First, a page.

Quick Answer: At its core, Ghostbusters is an underdog story. This underlying premise is true of both the 1984 Ghostbusters and the 2016 reboot. But what else do both versions of Ghostbusters share? The structural framework of both movies is functionally the same, as is the role of each major player. As the film progesses, certain moments are identical in both movies: the inciting incident is the same, the team meets with the mayor, and there's a ghost-busting finale. The new movie offers more than a couple callbacks to 1984 without overwhelming the story, walking the line between fresh and nostalgic. These winks to the past serve both as reminder and tribute to Ivan Reitman's classic movie.
Ghostbusters is, at its core, an underdog narrative. Both the 1984 original and the 2016 remake share more in common with come-from-behind stories of rag-tag losers — think The Bad News Bears (1976; 2005) or Meatballs (1979) — than any traditional ghost story. No one watches (or watches again and again) for the scares. The appeal of the original and the charm of the remake are the triumphs of a group of friends who love and respect each other and work together to overcome a skeptical world and, in the process, a spectral nemesis.
So other than the underlying premise, what else do both versions of Ghostbusters share? The structural framework of both movies is functionally the same. In the first act, we meet our core characters before they've come together as a team. We get establishing shots for both Bill Murray's Venkman and Kristen Wiig's Gilbert on the steps of a building at Columbia University. These similarities and call-backs continue throughout the opening sequence. It is easy to draw a straight line from Paul Feig and Katie Dippold's script for each of the leads. Wiig to Murray. Melissa McCarthy to Dan Aykroyd. Kate McKinnon to the late Harold Ramis and Leslie Jones to Ernie Hudson. The characters are all related, but the modern version takes the time and effort to develop new versions of the original Ghostbusters. Gender isn’t the only difference; at times it is perhaps the least distinctive of the changes.
The opening setting for both versions of Ghostbusters
The inciting incident is identical in both movies: Venkman and Gilbert see a ghost for themselves, lose their academic jobs and abandon any remaining skepticism. But the journey leading to that point and what happens after are changed subtly in the 2016 version. Gilbert feels more out of options after the sighting at the Aldridge mansion (the stand-in for the library in the original) than Venkman does in the original. Her character doesn’t have the swagger, even when she tries to, of Murray’s Venkman. No one watching Venkman would ever think that a major setback would keep him down for long.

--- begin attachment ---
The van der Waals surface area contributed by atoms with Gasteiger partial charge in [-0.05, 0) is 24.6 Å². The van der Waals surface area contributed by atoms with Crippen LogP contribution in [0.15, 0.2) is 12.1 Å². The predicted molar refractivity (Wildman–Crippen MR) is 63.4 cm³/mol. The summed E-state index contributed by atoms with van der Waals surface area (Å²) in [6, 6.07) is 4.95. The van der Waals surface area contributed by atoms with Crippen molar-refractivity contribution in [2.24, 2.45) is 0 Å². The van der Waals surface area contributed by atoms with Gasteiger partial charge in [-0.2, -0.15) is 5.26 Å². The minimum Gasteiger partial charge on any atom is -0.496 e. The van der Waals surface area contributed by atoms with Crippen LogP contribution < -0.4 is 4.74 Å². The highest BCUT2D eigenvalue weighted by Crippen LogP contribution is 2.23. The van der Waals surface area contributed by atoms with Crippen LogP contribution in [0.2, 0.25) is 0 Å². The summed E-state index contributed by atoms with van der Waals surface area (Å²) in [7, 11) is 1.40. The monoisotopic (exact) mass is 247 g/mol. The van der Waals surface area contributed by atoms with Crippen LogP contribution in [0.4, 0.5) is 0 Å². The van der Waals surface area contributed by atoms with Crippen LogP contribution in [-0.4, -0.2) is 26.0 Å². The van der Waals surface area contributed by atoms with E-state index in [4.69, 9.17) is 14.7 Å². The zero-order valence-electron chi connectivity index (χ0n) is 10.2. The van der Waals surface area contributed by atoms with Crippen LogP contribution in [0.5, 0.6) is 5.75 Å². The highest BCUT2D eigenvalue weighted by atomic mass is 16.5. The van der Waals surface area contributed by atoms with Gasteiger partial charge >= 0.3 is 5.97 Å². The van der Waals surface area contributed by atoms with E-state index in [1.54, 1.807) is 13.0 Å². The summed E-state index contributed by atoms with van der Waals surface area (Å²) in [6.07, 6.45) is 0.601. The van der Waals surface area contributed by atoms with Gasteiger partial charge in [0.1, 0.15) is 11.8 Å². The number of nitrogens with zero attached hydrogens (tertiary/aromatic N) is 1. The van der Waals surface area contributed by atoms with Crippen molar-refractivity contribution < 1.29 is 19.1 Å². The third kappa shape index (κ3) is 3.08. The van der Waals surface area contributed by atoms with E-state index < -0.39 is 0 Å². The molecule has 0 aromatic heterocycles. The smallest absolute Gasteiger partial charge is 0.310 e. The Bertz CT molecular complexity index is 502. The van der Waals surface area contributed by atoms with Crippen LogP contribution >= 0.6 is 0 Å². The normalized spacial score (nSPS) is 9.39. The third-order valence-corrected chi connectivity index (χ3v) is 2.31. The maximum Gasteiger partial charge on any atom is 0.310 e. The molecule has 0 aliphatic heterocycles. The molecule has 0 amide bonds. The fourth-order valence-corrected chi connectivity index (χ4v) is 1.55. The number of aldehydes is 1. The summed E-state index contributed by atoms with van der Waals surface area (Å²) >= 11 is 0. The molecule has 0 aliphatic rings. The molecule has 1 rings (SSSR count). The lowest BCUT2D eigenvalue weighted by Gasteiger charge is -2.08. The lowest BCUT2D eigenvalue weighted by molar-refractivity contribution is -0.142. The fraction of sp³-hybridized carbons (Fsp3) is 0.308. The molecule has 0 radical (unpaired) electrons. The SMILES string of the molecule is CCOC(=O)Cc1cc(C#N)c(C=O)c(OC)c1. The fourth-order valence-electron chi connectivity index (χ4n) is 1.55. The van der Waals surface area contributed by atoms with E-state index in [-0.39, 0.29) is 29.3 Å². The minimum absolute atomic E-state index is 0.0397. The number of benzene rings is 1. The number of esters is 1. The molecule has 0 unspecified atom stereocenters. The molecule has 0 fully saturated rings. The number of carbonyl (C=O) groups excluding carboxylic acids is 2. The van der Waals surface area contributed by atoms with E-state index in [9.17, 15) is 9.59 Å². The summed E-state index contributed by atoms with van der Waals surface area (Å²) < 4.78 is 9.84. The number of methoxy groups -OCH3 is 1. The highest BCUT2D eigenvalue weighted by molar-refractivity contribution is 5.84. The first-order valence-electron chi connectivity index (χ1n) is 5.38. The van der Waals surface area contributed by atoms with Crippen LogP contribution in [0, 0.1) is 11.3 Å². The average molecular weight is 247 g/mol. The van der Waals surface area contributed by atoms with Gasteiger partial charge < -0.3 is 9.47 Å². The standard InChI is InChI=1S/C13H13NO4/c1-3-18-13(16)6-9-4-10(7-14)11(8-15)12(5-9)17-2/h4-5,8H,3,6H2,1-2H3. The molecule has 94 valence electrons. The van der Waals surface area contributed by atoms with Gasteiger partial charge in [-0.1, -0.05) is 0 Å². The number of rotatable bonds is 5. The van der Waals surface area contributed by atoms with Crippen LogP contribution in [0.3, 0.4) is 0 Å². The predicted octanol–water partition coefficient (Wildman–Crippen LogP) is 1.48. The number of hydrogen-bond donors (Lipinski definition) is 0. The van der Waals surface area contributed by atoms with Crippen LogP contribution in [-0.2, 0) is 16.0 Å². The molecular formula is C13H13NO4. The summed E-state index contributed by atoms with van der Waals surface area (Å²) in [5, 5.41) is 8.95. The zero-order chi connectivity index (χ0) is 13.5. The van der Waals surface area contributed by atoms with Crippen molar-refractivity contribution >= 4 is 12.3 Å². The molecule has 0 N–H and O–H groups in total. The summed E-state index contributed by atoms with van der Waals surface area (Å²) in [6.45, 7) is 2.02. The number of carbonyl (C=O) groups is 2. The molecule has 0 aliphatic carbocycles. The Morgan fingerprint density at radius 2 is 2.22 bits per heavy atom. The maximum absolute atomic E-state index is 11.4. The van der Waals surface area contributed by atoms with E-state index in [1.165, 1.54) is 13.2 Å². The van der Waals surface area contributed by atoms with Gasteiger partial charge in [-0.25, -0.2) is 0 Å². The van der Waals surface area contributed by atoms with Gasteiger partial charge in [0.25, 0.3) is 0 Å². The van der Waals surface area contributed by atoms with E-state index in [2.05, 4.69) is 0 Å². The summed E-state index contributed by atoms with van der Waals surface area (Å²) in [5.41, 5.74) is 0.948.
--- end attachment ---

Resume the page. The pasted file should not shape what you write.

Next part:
Act Two is all about building and perfecting the team. McCarthy and Ackroyd’s characters share the most in common. Optimistic, all-in believers both, they spend a lot of time on-screen (and presumably off) waiting for everyone else to catch up to their enthusiasm. McKinnon takes Ramis’ quirky Egon to a whole other level, making the familiar mad scientist (or in McKinnon’s case, engineer) trope her own.
The real MVP of the remake is Leslie Jones. For a movie that has taken a lot of unfair hits months before its release, Jones might have had the worst of it. Writers and critics immediately questioned Jones' casting, pointing to the fact that the only main character who is a person of color was not a scientist but is employed by the MTA, the public transportation system in New York City. Jones was quick to defend her character, Patty. Patty is smart, capable and the missing piece that transforms the Ghostbusters into a functional team. She brings a working knowledge of New York City to the table that none of the other characters would have otherwise. Ernie Hudson was the stand-in for the everyman in the original. Patty is so much more than that.
Leslie Jones as Patty in Ghostbusters (2016)
Just like the turn from the first to the second act, the turn from the second to the third is identical in both films. The Mayor of New York City, while he appreciates the help, just can’t have the Ghostbusters running around causing “mass hysteria.” The modern version doesn’t include Venkman’s line about “cats and dogs living together,” but fans of the original can look forward to new quotable gems. Maybe the next great line will be when the new Ghostbusters warn him “not to be the mayor from Jaws.”
Harold Ramis as Egon, Ernie Hudson as Winston, Bill Murray as Venkman and Dan Aykroyd as Ray
The final act has the same basic idea as the original; the Ghostbusters live up to their destiny and defeat the evil forces of the netherworld. For die-hard fans of the original movies (save the hysterics who worried that Ghostbusters with ovaries might be less able to bust ghosts), the modern version successfully walks the line between fresh and nostalgic. The new movie offers more than a couple callbacks to 1984 without overwhelming the story. For example, there are cameos from all of the surviving members of the core cast, with the exception of Rick Moranis. Slimer, everyone’s favorite phantasm, shows up and even gets a girlfriend. The winks to the past serve both as reminder and tribute to Ivan Reitman's classic movie.
Leslie Jones as Patty, Melissa McCarthy as Abby, Kristen Wiig as Gilbert and Kate McKinnon as Jillian
Like many modern remakes, the 2016 Ghostbusters follows the outline of the original while giving the franchise a makeover. It manages to be fresh without losing touch with what made us fall in love with Ghostbusters in the first place.